Ben Taft is co-founder and CEO of Mira, a seed-stage mobile AR hardware and software company working to make AR more scalable and accessible than ever. He’s a trained classical pianist—thanks to his mom, who started teaching him when he was four—and credits Mira’s founding story to Dr. Dre and Jimmy Iovine’s School for Innovation.

What have you leaned on to navigate 2020?

For me, this year has enabled an extreme level of introspection and focus. I’ve been really fortunate—I’m in good health, and Mira has remained relatively unscathed, which is not something I take for granted. But I do think it’s important to look for the opportunity in any challenge, and 2020 is no exception.

Early on in the COVID-19 outbreak, I accepted that the only thing any of us could expect for certain was an immense amount of change. So I asked myself, “Where is the best place I can be to welcome that?” I believe reconnecting with your past can give you more clarity about your future, so I decided to spend an indefinite period of time at a small cottage in Monterey that my family has owned for years. I’ve spent quarantine living alone here, focused on self-growth, spirituality and leading our business through a transformative era. I hope I’ll come out the other side of this stronger than before—and I hope the same will be true for Mira and our customers.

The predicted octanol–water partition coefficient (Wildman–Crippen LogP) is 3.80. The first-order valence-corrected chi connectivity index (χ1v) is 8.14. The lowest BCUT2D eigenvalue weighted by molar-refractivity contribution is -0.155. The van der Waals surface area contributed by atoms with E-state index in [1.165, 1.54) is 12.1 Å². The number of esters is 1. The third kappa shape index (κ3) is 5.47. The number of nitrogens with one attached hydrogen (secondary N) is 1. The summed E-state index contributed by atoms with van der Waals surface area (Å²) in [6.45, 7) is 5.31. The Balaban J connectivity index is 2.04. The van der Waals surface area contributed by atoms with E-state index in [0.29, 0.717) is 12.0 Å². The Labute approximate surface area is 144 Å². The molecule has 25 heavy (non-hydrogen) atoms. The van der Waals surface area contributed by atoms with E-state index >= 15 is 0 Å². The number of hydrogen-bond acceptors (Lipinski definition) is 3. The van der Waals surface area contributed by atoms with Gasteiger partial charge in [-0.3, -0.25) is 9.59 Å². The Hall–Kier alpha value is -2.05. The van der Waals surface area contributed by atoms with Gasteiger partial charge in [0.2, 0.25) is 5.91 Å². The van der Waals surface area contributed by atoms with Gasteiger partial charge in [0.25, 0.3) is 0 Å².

What advice should first-time founders heed?

Don’t be afraid to really lean on your partners and advisors. You need coaches and mentors. When Mira shifted our market focus, there was a period of time where I shied away from engaging with my partners, because I felt like I didn’t have much good news to tell them. Because of that, I missed out on the chance to get good advice at the moment I needed it most.

But now I understand that my partners made a long-term bet—they know there are going to be ups and downs, and they’re there to help. We lean on our board and the team at Sequoia so much to help us pattern-match and focus on the biggest risks that might prevent us from getting where we want to go, and they’re always ready to dive in on something that isn’t going well. Talking to people who have been there is the best way to learn—and to compensate for your own knowledge gaps in the meantime.

What question are you asked more than any other?